RM: Talk a little bit about circa 1997 how you did things. Did you have to design a lot of things by hand, you know, grammars and parsers, and whatever, and then, versus how it's done today. And has the team structure and the types of people you hire change? Do you still hire a lot of linguists?

SC: That's a really good question, because that exactly has changed over the years. Natural language processing, or what the US government likes to call human language technology-- they're kind of interchangeable terms-- changed dramatically in that 20 year, in that two decade period.

Because before we had a lot of, what we now call, AI tools or machine learning or statistical modeling, the belief through the late '90's, or mid to late '90's, was the way to do it was hire experts who understood language, exactly hiring linguists, or people familiar with the language, have them construct dictionaries of data and rules describing the relationships between words and build up complicated rules-based architectures. And we did that.

Our first capability, like that Japanese segmenter I described, had a dictionary of Japanese words. Some metadata about the words would basically scan through looking to see if it had a possible match for any of those words and a bunch of rules to decide which match was good and which was the wrong match.

That was classic rules-based NLP. That is almost completely gone now here in 2019-- completely replaced by what is to my mind rules-based NLP, where rules-based in 2019 is a machine figuring out what those rules are without the use of a linguist to decide what they should be. That's machine learning.

RM: So you've had to reinvent your core technologies-- what? Like five times in the history of the company.

SC: That's almost exactly five times. You hit the number right on the head. And so to your other question, how has that changed our hiring through the years, it is very-- we hire what a lot of companies hire nowadays, we hire people familiar with the machine learning tools. We do need linguists, because in order to figure out what are the features, and to assemble the right training data, you really do need linguists. You need them in a different way, and you need fewer of them.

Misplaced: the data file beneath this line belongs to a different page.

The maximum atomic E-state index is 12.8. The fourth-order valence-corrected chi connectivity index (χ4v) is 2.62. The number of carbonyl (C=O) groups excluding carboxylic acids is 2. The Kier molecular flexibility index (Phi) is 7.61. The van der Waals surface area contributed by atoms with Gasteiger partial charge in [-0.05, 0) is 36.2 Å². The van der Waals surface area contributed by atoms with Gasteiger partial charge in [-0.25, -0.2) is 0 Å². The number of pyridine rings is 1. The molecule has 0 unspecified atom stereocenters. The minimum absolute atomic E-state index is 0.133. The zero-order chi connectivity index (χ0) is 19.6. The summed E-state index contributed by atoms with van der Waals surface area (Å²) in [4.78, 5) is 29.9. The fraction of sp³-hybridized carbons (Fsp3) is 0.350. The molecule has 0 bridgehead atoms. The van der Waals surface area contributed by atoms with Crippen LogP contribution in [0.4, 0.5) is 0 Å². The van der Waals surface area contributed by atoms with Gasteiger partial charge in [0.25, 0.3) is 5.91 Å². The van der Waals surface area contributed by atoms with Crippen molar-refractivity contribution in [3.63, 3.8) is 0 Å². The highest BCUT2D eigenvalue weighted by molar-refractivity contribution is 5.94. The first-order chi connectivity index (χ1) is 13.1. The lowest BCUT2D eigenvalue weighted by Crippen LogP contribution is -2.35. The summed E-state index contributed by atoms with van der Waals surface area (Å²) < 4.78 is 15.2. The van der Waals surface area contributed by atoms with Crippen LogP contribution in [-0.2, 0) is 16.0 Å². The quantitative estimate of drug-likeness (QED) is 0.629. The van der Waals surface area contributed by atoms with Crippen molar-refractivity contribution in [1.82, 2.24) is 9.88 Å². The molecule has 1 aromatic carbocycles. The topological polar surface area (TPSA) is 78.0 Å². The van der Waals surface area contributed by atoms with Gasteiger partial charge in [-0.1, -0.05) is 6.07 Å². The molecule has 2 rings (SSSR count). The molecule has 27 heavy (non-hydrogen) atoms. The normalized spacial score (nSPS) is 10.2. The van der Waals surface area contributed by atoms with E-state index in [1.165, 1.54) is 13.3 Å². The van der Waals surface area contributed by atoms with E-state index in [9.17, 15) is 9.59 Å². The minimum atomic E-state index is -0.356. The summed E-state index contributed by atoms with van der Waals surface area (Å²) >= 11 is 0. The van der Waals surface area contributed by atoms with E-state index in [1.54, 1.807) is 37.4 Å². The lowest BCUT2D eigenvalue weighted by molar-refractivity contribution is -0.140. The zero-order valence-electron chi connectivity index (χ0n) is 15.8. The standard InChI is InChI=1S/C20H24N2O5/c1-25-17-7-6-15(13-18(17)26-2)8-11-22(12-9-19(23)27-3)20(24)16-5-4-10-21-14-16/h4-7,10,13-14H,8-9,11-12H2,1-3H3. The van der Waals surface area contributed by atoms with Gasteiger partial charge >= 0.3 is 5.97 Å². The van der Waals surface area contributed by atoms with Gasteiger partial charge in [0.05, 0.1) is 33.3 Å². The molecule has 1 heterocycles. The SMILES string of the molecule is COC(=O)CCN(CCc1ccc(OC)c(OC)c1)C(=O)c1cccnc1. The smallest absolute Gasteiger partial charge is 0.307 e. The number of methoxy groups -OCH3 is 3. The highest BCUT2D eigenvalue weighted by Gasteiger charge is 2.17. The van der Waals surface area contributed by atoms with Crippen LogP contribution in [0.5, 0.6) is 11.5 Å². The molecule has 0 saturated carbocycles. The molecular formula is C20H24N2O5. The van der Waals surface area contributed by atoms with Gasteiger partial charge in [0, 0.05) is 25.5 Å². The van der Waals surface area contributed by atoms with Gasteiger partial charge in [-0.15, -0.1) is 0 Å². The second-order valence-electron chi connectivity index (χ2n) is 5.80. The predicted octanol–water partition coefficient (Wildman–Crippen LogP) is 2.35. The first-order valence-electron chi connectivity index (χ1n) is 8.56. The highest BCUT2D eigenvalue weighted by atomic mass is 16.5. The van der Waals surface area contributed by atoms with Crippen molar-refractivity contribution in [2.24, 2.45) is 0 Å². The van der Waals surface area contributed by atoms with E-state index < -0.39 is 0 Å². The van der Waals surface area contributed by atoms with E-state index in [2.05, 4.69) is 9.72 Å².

What you really need are hard-core software engineers and data scientists, and that tends to be what we hire nowadays.

RM: Interesting. Now the application that most people are going to know is machine translation. So I'm going to type a German sentence into Google translate or some similar tool, and I'm going to get a French sentence out. What are some of the other application, end-user applications that people use NLP for?

SC: Quick comment on that is we still to this day find many people who think that the only thing to do with a language with text that's not in English is to turn it into English, and then do something with it, which I find a little bit sad. We have been doing in situ, or in the native language analytic since day one. And for the most part, it's correct.

Certainly if the audience isn't a native English speaking, there's no point to doing MT. So what are these other capabilities? Well, the simplest one, what I like to describe is the simplest one is figuring out what language the text is in. We have that capability. There's a lot of other similar tools out there, including open source, that can do a really good job of just saying here's a block of text. Typically, you need at least 20 or 30 characters, but often, there's a lot more, and just say, what is the language?